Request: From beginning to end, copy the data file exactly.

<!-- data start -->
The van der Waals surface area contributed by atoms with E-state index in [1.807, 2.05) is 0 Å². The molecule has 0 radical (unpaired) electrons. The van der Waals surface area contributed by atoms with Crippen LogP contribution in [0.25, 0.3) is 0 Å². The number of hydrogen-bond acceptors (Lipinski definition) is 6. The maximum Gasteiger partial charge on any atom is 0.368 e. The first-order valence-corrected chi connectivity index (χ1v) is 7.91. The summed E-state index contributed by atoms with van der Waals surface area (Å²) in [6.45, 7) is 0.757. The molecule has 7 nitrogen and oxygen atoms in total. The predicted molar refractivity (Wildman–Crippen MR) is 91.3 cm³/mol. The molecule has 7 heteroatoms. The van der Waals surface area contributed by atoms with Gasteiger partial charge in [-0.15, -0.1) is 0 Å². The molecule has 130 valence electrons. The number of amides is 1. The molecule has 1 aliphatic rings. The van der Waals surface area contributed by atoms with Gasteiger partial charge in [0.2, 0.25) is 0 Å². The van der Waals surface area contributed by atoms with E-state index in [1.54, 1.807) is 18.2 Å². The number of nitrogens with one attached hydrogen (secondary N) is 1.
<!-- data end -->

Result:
The van der Waals surface area contributed by atoms with E-state index in [1.807, 2.05) is 0 Å². The molecule has 0 radical (unpaired) electrons. The van der Waals surface area contributed by atoms with Crippen LogP contribution in [0.25, 0.3) is 0 Å². The number of hydrogen-bond acceptors (Lipinski definition) is 6. The maximum Gasteiger partial charge on any atom is 0.368 e. The first-order valence-corrected chi connectivity index (χ1v) is 7.91. The summed E-state index contributed by atoms with van der Waals surface area (Å²) in [6.45, 7) is 0.757. The molecule has 7 nitrogen and oxygen atoms in total. The predicted molar refractivity (Wildman–Crippen MR) is 91.3 cm³/mol. The molecule has 7 heteroatoms. The van der Waals surface area contributed by atoms with Gasteiger partial charge in [-0.15, -0.1) is 0 Å². The molecule has 130 valence electrons. The number of amides is 1. The molecule has 1 aliphatic rings. The van der Waals surface area contributed by atoms with Gasteiger partial charge in [0.2, 0.25) is 0 Å². The van der Waals surface area contributed by atoms with E-state index in [1.54, 1.807) is 18.2 Å². The number of nitrogens with one attached hydrogen (secondary N) is 1.